Bariatrics patient with kidney disease loses 200 pounds in one year

By: Shelby Olive
| Published 05/23/2016


THE WOODLANDS, Texas — Standing over six feet, J.T. Alford had always considered himself to be a big guy, but the 200-pound weight loss over the course of a year doesn’t even begin to cover his journey.

Four years ago, unmanageable high blood pressure led Alford to a cardiologist. He took three different medications simultaneously for blood pressure alone but took several others, totaling to 10 prescriptions, for other health issues. The cardiologist ordered a CT-Scan and discovered that the source of his high blood pressure was not from his heart, but from his kidneys. He was then diagnosed with polycystic kidney disease, a genetic disorder that causes multiple cysts to grow in the kidneys.

“The polycystic kidney disease is going to wreak havoc on your blood pressure, triglycerides and cholesterol big time,” Alford said.

Alford’s kidney function was declining, and he was in need of a transplant. At a weight of 420 pounds, he wouldn’t get on the list anytime soon. His nephrologist, Dr. Adam Frome with CHI St. Luke’s Health - The Woodlands Hospital, told him that he needed to figure out a way to lose 200 pounds and referred him to Dr. Jason Balette, the Metabolic and Bariatric director at the bariatrics center.

“I’ve been through two kidney doctors. I tried the Kingwood and Houston areas, and the guys there just didn’t impress me very much, so I just decided to do this on my own and ended up in Dr. Frome’s office,” Alford said. “I couldn’t say anything negative about him whatsoever, and he’s been awesome for me and my family. Dr. Balette is the same way. He’s been a great guy and very helpful. Anytime I’ve called, his staff, office and everybody who has anything to do with that program have been good to me.”

CHI St. Luke’s achieved accreditation as a comprehensive center through the Metabolic and Bariatric Surgery Accreditation and Quality Improvement Program last June. As the nationwide accreditation and quality improvement program for metabolic and bariatric surgery, it provides an objective and measurable means in which a facility can demonstrate its high-quality care in a multidisciplinary format. Maintaining this status requires consistent attention to program details with a periodic review of outcomes, pathways and protocols to ensure that the center provides safe and competent care. It also guarantees the facilities’ continual commitment to quality of care and serves as a reflective and introspective exercise of its own processes and protocols.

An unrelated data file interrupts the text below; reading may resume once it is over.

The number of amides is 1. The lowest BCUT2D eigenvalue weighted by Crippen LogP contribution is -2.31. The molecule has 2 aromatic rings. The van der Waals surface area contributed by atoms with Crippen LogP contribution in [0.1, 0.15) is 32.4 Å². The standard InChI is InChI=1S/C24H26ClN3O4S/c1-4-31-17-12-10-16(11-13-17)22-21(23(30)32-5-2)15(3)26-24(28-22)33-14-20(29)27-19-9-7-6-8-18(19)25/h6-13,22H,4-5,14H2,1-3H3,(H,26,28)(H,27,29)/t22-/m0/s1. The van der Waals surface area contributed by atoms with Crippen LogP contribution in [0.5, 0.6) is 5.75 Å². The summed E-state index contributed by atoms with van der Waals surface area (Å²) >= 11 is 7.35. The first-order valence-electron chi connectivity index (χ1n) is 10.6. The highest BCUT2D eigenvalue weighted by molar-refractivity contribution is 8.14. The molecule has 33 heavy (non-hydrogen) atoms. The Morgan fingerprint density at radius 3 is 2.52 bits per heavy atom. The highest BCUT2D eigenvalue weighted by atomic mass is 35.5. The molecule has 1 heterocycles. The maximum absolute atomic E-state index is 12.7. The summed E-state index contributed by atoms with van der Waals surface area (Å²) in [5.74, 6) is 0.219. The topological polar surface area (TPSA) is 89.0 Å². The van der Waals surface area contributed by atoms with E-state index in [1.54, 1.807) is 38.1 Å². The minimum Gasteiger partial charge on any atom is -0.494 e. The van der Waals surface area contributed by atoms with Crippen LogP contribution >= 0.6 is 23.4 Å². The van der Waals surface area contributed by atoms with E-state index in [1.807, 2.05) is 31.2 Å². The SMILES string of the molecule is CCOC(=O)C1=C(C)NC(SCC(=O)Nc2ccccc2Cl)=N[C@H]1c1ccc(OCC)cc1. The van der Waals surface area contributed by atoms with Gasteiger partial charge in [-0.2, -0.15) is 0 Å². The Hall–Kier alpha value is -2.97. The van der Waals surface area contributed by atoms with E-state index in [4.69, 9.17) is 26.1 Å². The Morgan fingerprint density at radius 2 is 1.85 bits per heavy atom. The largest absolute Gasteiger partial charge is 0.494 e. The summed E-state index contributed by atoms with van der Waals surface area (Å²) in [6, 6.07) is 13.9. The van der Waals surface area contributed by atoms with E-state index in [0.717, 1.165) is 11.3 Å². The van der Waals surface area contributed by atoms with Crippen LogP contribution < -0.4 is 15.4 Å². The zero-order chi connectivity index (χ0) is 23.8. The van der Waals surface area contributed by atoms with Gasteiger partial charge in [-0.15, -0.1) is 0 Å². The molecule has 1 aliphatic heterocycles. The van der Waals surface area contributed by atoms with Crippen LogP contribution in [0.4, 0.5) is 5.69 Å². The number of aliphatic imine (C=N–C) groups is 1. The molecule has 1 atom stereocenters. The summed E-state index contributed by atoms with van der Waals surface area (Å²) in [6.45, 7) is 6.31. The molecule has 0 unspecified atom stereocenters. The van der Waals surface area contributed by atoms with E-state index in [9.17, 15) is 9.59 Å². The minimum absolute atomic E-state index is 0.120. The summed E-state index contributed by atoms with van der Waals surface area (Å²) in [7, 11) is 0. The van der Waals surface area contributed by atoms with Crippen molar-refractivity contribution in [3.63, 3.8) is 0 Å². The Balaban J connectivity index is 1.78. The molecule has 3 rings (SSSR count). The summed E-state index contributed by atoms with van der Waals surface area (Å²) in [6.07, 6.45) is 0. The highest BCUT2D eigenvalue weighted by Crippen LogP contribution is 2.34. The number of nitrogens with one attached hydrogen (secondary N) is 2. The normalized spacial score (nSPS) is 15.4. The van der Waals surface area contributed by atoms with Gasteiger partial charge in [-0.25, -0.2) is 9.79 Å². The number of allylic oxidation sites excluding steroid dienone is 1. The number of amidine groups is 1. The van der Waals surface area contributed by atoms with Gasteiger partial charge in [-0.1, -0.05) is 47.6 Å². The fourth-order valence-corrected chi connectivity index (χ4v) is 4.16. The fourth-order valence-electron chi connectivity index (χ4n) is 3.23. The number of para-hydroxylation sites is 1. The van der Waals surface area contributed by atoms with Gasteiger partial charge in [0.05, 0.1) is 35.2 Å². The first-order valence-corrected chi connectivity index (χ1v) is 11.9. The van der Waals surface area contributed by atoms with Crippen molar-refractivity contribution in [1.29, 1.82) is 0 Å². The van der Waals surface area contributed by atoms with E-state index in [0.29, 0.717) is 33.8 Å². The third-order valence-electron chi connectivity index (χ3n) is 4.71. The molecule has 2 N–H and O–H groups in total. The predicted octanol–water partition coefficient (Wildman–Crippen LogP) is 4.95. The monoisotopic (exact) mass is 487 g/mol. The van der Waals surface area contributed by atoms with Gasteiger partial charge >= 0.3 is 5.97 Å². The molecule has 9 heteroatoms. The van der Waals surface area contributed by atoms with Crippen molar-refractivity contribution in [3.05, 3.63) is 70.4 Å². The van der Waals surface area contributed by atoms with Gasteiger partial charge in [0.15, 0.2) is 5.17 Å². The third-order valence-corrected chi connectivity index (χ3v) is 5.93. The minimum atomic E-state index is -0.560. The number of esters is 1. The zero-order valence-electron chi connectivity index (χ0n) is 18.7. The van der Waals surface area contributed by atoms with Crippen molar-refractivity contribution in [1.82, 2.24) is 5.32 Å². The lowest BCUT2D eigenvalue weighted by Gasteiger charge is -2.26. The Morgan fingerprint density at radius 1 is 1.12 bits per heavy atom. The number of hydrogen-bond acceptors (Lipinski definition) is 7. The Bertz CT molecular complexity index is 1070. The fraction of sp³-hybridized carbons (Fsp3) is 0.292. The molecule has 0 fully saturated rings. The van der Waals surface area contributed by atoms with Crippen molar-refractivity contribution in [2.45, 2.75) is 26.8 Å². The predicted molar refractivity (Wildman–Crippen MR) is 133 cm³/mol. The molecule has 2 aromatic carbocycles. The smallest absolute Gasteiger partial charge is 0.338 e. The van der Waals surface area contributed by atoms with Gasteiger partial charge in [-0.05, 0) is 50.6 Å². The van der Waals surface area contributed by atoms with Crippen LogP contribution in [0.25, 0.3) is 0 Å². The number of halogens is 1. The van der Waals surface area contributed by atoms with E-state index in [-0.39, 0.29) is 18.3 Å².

Janice Penn, Bariatrics and Wellness Coordinator at CHI St. Luke’s, said a list of qualifications must be met before entering the bariatrics program. In addition to Alford’s BMI the resulting health issues he had, entry into the program required him to see a psychologist/psychiatrist and a nutritionist.

“The reason candidates need to have a psychological evaluation is to rule out psychoses,” Penn said. “Patients need to be able to follow the program guidelines, and we need to validate that they can do that. The diet immediately after the surgery is rigorous, until you gradually resume a normal, healthy diet.”

Alford watched his own father go through two transplants and dialysis due to polycystic kidney disease, and he knew he didn’t want to go down that same path.

The 33-year-old’s wife and two small children were all the motivation he needed to go through the surgery.

“I’ve already made a commitment. I’m married and we decided to have kids,” Alford said. “I need to be there as long as I can. That’s my commitment. I need to do everything I can to be there for a long time.”

Leading up to his surgery, Alford lost between 20 and 30 pounds on his own. His rigorous diet began once the gastric sleeve was complete. For the first couple of weeks, Alford had a strict liquid diet where he drank out of a medicine cup every 15 minutes. He slowly began adding protein and worked his way up to solid food. In addition to diet and exercise, Alford had to work to monitor his other health issues.

“At the three month check up, I think I lost 130 pounds,” Alford said. “Ever since then, I haven’t really had a slow down of losing weight. They were in bigger chunks at first, but as far as going a solid week without losing any weight, I haven’t done it yet.”

Weighing around 220 pounds a year after surgery, Alford has a new lease on life and no longer is in immediate need of a new kidney. His joints were better, and he no longer struggled with gout and sciatic pain.

“Now, my wife is much happier with everything, and there’s hope that I can get off all the blood pressure medicines 100 percent at some point in time,” Alford said. “It’s just been a positive, positive thing, period.”

Though pleased with his success, Alford knows that the surgery was a tool to assist him with weight loss and help him get back on a healthier track of eating the right types and proportions of foods and exercising. Penn said aesthetics are not the reason to do surgery.

“If their life or health history has not been negatively impacted by their weight, the motivation to lose the weight is not enough to drive them to have surgery,” Penn said. “The decision to have surgery has to come from the heart. You have to really want to do this.”

Alford said the support from his family and the staff at CHI St. Luke’s has made all the difference in his weight loss journey. His success has afforded him the opportunity to share his story and inspire others to take control of their health.

“I would do it again in a heartbeat,” Alford said. “Knowing the pain that I went through those first few days, I would do it again.”

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